2023 could be one of the hottest years on record; how to keep livestock cool

If you have been thinking it feels hotter this year, you are not just imagining it.

USDA Meteorologist Brad Rippey says it is shaping up to be one of the hottest on record, and not just here in the United States. He points to El Nino, which is causing the water to get warmer across parts of the Pacific Ocean. As the water heats up, it warms the atmosphere. Rippey explains how it has progressed this season.

“Heat has been expansive this warm season across the northern hemisphere. It got an early start in the higher latitudes, and now we’ve seen extreme heat waves across Canada, leading to wildfires and more recently across Europe. We’ve also seen extreme heat in the southern United States. We got an early start to summer in the deep south; the hottest June on record in Gulf Coast communities like Del Rio, Texas, Baton Rouge, Louisiana. And now for July, it has gotten worse in the southern United States, a whole host of cities with long-term records on track to set their warmest July on record, stretching all the way from Phoenix, Arizona to Key West and Miami, Florida.”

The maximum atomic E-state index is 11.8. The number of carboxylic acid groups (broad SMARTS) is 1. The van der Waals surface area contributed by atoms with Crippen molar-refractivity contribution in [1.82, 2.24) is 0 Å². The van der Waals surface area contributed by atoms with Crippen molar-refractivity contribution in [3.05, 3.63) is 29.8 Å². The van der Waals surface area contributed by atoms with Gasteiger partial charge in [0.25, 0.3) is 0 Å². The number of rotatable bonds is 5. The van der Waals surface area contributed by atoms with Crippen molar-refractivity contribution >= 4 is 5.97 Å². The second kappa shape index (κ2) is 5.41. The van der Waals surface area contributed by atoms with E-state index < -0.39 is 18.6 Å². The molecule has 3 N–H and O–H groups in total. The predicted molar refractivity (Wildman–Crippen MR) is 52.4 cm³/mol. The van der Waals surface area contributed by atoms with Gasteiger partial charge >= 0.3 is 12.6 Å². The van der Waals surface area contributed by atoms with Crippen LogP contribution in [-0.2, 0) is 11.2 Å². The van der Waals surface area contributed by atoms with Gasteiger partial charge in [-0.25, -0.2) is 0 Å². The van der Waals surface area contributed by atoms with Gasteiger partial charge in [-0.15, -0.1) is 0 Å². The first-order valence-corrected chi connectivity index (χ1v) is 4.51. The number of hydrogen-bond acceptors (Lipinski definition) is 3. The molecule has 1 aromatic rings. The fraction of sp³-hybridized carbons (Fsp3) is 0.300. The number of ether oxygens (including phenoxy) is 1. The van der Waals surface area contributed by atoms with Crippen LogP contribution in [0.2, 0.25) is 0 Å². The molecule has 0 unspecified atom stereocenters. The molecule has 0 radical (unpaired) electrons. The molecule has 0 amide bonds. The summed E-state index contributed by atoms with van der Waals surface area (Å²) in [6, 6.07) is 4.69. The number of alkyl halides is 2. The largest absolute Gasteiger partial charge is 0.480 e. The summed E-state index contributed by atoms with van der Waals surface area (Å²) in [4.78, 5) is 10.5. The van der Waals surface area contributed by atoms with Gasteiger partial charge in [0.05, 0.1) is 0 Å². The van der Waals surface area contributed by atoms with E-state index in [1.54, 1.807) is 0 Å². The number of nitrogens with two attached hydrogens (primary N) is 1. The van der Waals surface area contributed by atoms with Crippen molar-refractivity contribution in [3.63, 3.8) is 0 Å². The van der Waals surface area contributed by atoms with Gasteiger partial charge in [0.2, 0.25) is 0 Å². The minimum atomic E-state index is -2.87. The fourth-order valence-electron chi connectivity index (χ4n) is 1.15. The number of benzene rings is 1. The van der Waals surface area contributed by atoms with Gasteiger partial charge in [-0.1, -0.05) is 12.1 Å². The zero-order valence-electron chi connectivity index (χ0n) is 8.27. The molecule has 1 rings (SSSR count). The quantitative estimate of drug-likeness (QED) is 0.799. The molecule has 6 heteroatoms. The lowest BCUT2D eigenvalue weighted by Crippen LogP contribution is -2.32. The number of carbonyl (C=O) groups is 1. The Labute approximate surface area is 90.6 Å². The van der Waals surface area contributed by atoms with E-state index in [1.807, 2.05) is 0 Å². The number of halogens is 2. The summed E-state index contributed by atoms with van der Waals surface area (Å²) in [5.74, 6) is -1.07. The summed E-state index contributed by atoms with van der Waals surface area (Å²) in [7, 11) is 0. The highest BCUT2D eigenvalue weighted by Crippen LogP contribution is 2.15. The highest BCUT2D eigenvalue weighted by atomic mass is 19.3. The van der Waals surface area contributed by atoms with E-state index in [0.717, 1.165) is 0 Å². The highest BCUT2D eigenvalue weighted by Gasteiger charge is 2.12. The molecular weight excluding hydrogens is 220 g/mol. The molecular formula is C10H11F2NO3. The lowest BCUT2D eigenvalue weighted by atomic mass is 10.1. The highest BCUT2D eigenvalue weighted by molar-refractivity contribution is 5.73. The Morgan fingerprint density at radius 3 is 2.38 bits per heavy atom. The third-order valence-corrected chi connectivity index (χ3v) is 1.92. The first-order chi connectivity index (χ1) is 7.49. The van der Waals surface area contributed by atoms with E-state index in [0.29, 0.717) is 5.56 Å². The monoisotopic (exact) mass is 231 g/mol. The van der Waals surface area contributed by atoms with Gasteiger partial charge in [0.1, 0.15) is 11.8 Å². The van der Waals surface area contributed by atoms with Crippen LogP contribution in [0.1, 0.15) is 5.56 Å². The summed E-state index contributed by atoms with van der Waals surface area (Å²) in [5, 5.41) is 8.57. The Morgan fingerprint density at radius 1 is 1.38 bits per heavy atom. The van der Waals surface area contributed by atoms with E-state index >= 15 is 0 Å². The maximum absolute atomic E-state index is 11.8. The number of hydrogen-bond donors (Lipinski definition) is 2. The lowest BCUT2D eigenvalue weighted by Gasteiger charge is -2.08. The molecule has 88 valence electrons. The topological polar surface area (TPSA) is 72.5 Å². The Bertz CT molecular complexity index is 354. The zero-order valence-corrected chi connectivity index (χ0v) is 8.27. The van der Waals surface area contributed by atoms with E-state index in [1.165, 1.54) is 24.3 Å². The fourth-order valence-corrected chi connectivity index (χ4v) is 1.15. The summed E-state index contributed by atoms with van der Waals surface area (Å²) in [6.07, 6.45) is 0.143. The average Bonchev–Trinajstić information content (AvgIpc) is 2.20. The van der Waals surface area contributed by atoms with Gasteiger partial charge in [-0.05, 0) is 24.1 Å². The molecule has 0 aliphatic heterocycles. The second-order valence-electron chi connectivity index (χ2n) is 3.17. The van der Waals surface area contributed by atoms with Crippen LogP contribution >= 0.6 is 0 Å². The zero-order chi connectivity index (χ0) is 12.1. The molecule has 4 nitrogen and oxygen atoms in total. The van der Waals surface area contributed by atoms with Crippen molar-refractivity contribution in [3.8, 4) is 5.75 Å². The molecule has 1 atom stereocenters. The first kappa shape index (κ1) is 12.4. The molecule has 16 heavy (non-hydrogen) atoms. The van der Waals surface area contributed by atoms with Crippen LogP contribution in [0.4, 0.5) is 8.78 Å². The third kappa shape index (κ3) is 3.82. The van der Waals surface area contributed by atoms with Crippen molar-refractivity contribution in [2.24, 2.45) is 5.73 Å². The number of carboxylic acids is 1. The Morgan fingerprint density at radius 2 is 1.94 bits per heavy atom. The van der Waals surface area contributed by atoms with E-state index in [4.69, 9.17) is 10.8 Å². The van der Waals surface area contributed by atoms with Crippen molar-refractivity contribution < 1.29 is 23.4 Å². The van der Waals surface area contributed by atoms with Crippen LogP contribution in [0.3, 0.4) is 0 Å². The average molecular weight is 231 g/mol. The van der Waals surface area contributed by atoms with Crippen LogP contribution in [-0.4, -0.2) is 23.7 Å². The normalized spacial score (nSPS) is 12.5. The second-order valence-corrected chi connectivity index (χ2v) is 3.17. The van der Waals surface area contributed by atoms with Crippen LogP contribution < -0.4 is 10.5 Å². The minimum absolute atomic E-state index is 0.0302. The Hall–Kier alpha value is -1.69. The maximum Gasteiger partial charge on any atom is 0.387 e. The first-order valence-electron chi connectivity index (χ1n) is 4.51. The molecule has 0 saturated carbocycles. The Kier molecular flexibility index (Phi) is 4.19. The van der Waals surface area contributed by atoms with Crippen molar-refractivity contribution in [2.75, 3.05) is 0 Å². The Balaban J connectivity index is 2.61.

As temperatures stay hot across the United States, livestock are feeling the impact. Large animal veterinarians say it is important to think about water reserves because some supplies can run out on extremely hot days.

“A lot of times we don’t have a lot of reserve capacity and some of those tanks and systems. If something happens with the water supply and it, you know, shuts off or whatever happens there, then they can run out of water fairly quickly. Then when it gets really warm, that’s a lot more of a concern.”

Official weather data for July will be released by USDA on August 8th.